Kidney disease management in UK primary care: guidelines, incentives and information technology

Fam Pract. 2007 Sep;24(4):330-5. doi: 10.1093/fampra/cmm026. Epub 2007 Jun 24.


The last few years have seen new developments to understand and tackle the significant public health issue posed by chronic kidney disease (CKD). Established renal disease currently consumes 2% of the UK National Health Service budget and predictions are that this figure will increase significantly due to the rising number of people requiring renal replacement therapy fuelled by the ageing population and the diabetes mellitus epidemic. This paper reviews the scale of CKD and discusses the new developments such as staging, referral guidelines and new Department of Health incentives brought about to improve awareness. The importance of Information Technology in assisting the management of renal disease is also outlined. We identify various types of intervention which might be used to do this: feedback in an educational context, the establishment of computerized decision support and enhancement of the patient journey. Many principles may be extended to the management of any chronic disease. While new developments are necessary to improve care, wider implementation is required to be able to see if improved outcomes are achieved.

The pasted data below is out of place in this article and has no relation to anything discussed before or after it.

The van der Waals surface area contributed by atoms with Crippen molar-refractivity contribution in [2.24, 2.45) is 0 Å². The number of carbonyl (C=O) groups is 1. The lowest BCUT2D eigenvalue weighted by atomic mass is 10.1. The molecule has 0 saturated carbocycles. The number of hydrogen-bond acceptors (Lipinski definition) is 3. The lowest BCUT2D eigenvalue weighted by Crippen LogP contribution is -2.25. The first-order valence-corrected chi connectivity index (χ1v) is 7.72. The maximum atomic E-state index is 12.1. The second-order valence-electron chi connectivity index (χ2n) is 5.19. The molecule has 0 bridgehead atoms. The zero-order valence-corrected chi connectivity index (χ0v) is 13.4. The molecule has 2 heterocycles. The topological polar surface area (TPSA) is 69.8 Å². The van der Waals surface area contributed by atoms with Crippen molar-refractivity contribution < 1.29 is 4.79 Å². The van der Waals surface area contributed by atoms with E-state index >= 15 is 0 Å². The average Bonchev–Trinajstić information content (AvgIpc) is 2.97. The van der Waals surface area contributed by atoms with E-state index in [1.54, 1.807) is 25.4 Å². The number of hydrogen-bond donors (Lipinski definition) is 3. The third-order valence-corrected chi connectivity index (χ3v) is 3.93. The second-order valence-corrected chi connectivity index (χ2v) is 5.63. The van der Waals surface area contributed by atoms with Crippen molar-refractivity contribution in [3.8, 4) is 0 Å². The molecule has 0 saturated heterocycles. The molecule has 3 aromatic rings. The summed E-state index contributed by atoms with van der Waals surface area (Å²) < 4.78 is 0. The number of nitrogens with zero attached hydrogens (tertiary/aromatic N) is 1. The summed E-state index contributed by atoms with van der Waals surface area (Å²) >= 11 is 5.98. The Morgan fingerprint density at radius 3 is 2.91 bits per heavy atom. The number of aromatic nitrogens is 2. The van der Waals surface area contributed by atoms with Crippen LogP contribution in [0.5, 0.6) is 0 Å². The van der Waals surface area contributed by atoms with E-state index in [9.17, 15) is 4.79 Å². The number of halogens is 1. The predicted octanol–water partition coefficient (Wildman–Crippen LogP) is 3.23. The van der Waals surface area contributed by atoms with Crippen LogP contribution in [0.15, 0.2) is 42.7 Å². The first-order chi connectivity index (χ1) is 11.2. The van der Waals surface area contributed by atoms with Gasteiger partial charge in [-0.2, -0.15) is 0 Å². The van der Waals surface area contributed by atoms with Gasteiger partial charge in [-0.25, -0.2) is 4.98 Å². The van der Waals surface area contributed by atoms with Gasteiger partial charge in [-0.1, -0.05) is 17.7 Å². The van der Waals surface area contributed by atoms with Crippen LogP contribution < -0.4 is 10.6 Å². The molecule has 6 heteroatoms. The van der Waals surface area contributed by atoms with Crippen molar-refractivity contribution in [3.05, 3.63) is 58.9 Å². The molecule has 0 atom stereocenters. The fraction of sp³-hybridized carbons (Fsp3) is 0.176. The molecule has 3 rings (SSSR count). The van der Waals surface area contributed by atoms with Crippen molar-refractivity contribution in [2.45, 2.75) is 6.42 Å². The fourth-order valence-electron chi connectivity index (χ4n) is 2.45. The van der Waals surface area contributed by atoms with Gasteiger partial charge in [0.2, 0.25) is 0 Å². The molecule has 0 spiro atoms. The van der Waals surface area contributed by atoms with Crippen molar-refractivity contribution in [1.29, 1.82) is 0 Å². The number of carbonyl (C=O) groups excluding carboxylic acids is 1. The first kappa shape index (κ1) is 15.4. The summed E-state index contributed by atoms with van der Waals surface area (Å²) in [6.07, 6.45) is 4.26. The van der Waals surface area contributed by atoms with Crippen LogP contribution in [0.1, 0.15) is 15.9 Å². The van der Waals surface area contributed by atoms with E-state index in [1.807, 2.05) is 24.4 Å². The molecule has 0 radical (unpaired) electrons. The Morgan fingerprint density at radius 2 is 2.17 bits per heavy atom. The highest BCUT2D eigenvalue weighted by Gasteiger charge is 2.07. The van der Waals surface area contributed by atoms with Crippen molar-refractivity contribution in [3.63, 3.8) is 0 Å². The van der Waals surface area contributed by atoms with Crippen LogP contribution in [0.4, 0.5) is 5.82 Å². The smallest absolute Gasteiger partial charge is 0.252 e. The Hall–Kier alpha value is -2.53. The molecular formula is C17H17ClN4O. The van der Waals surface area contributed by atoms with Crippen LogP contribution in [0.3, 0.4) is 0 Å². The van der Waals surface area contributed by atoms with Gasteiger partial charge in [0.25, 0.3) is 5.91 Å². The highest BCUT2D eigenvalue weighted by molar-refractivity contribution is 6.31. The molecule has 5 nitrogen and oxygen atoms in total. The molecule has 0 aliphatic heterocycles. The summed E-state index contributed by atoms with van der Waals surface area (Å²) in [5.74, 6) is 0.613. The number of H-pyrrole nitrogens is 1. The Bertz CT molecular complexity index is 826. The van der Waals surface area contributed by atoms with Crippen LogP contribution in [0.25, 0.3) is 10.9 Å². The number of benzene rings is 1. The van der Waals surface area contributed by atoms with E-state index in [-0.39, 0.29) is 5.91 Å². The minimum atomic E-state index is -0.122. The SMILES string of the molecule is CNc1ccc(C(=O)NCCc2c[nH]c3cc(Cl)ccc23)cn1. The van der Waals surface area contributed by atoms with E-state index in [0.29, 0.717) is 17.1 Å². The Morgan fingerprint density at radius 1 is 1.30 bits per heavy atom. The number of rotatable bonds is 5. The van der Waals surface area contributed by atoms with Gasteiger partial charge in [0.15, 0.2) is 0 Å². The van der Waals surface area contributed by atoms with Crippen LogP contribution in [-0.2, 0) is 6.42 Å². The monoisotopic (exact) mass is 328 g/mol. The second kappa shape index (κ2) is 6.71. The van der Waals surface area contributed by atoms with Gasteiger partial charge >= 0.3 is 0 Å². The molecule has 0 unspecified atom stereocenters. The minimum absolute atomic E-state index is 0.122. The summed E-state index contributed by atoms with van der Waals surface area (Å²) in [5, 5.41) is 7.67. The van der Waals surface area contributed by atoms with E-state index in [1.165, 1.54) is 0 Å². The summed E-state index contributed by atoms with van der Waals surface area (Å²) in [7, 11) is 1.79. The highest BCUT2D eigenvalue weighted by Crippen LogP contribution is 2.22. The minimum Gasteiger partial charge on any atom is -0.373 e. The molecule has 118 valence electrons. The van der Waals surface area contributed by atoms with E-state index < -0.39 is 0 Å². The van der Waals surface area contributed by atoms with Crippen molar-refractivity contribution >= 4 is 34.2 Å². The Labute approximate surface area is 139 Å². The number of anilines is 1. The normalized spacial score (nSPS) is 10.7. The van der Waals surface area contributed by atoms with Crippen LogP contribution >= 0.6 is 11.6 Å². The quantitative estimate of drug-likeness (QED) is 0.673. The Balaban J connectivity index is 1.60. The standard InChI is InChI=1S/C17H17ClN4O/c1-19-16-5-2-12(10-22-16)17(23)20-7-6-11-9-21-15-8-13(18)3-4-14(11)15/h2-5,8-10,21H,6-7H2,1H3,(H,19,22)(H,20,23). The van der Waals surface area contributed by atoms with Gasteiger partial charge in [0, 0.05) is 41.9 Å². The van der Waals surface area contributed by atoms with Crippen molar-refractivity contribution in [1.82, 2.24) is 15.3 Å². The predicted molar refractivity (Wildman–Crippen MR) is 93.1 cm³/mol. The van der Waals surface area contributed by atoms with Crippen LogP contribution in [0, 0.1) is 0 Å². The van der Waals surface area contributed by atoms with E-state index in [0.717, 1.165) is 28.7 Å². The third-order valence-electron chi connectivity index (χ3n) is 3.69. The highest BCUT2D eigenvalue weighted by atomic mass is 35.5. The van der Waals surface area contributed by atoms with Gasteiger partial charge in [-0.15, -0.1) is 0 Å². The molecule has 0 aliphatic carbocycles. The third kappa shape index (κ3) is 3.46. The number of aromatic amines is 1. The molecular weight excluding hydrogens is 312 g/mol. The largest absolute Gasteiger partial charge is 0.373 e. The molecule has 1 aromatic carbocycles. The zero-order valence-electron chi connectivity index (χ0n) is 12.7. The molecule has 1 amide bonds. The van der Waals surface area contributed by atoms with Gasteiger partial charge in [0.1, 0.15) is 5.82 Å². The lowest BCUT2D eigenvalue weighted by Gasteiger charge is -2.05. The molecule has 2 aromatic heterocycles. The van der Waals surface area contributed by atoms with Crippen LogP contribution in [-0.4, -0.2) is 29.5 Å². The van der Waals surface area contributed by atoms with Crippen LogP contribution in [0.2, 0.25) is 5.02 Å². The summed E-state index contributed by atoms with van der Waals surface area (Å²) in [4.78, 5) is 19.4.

Publication types

  • Research Support, Non-U.S. Gov't

MeSH terms

  • Adult
  • Aged
  • Aged, 80 and over
  • Awareness
  • Decision Support Systems, Clinical*
  • Disease Management
  • Humans
  • Kidney Failure, Chronic / classification
  • Kidney Failure, Chronic / diagnosis
  • Kidney Failure, Chronic / therapy*
  • Middle Aged
  • Motivation*
  • Outcome Assessment, Health Care
  • Practice Guidelines as Topic
  • Primary Health Care*
  • Referral and Consultation
  • State Medicine
  • United Kingdom